Vascular Plants of North Carolina
Account for American Lily-of-the-valley - Convallaria pseudomajalis   J. Bartram
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AuthorJ. Bartram
DistributionNearly throughout the Mountains, though seemingly absent from the far southwestern corner of the state. However, it has been found farther west and southwest in TN and GA, so it ought to be present in nearly all of the NC Mountain counties. Disjunct to the Sauratown Mountains in Stokes County, in the Piedmont.

This is a Southern Appalachian species, found north to northern VA and northern WV, and south to northern GA. It is known from seven states: WV, VA, KY, TN, NC, SC, and GA.
AbundanceInfrequent to fairly common (at least locally) in most of the Mountains, but rare or very uncommon in the counties bordering SC and GA. It seems more numerous in the northern counties than farther south. Extremely rare east to Stokes County.
HabitatThis is a species of mesic to somewhat dry hardwood forests, mainly at mid- to high elevations. It favors oak forests, such as Northern Red Oak Forests, or Northern Hardwood Forests, rather than cove forests, though it can be found in such rich forested slopes. Normally it is found on upper slopes or ridgetops, as opposed to lower slopes.
PhenologyBlooms from April into June, and fruits in August.
IdentificationThis is a native species that is very similar to the well-known European taxon that is generally considered as a different species. Our native species grows to about 10-12 inches tall, with two (usually) large leaves coming off the stem near the base. The leaves, each about 9 inches long and about 3-4 inches wide, gracefully arc away from the stem. The very slender flowering stalk extends about to the middle of the leaves, and it contains about 6-10 small white flowers that dangle below the stem. The flowers are urn-shaped and about 1/3-inch across and long. The European species, generally considered as C. majalis, has a similar growth form of stem and leaves, but the flowering stem is raised higher off the ground, reaching well beyond the middle of the leaves. Also, the exotic species has smaller leaves that average about 6 inches long and about 2 inches wide. Generally speaking, one is not going to see the exotic species growing in an upland hardwood forest in the mountains, away from disturbances. American Lily-of-the-valley is quite a striking plant when seen in bloom, as the dangling white "bells" are distinct from other native species. Inexperienced people might confuse Red Ramps (Allium tricoccum) for Convallaria when in leaf, but the ramps and some other species with two large lily-like leaves have the leaves arranged basally, coming out of the ground at the same place, and not emerging above ground from a stalk. This species does not grow in dense colonies, but one can see a few dozen plants in some favored areas; C. majalis can grow in very dense stands (but almost always in a disturbed habitat).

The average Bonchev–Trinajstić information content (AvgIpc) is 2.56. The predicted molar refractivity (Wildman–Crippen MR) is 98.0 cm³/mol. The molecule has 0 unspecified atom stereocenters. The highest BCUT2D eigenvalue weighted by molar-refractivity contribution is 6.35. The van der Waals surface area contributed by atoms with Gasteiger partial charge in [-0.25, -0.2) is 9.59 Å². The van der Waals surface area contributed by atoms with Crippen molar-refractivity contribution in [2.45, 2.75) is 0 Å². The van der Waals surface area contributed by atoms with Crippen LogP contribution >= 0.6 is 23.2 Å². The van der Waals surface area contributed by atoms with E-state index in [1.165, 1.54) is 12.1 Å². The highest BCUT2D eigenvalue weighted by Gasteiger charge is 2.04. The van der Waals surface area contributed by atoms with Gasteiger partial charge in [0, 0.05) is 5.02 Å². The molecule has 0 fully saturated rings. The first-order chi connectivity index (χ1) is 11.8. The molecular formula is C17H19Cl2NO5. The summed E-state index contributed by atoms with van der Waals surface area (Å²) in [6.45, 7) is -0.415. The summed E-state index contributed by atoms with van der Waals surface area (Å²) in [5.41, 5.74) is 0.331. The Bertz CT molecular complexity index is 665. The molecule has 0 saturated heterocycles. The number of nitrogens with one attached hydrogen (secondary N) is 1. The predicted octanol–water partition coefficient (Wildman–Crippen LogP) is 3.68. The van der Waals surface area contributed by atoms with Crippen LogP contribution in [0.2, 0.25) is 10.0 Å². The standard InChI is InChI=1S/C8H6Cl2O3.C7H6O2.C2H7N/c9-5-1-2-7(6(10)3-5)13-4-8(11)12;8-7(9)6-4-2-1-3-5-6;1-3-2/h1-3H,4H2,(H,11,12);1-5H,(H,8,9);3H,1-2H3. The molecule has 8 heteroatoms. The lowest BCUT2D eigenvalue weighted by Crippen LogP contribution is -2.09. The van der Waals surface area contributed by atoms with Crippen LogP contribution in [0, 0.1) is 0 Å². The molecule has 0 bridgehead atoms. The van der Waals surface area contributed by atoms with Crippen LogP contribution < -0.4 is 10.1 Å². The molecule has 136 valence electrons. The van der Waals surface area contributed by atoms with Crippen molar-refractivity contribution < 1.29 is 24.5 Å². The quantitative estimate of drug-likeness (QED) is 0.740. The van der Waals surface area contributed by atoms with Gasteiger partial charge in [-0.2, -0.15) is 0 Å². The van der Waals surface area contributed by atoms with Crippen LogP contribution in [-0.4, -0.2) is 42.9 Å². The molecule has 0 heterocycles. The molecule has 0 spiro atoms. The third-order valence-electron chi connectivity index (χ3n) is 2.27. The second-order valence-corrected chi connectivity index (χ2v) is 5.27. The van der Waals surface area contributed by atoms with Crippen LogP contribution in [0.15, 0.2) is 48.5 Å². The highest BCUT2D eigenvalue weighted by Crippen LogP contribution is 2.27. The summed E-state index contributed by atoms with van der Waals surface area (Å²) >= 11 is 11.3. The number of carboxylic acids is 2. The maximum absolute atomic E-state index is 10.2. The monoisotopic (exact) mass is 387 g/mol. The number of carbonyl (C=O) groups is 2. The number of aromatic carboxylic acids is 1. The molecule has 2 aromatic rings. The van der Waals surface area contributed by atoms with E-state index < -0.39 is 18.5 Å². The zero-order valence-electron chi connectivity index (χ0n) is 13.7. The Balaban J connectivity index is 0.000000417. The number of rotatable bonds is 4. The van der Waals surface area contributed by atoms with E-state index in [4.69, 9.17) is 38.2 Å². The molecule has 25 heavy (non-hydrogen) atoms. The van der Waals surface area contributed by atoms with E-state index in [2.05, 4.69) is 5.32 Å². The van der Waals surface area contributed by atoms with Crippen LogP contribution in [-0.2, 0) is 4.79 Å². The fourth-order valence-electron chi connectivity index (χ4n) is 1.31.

Taxonomic CommentsThis species seems to be given a different name every 10-20 years! Many references still consider it just a variety or subspecies of the European species, and usually named as C. majalis var. montana or now as C. majalis ssp. majuscula. Most references, especially those written by people familiar with the species in life, do consider our species as native and a good species, formerly as C. montana and then as C. majuscula and now as C. pseudomajalis. What name next?

Other Common Name(s)Lily-of-the-valley (for the combined species), Appalachian Lily-of-the-valley
State RankS3
Global RankG4?
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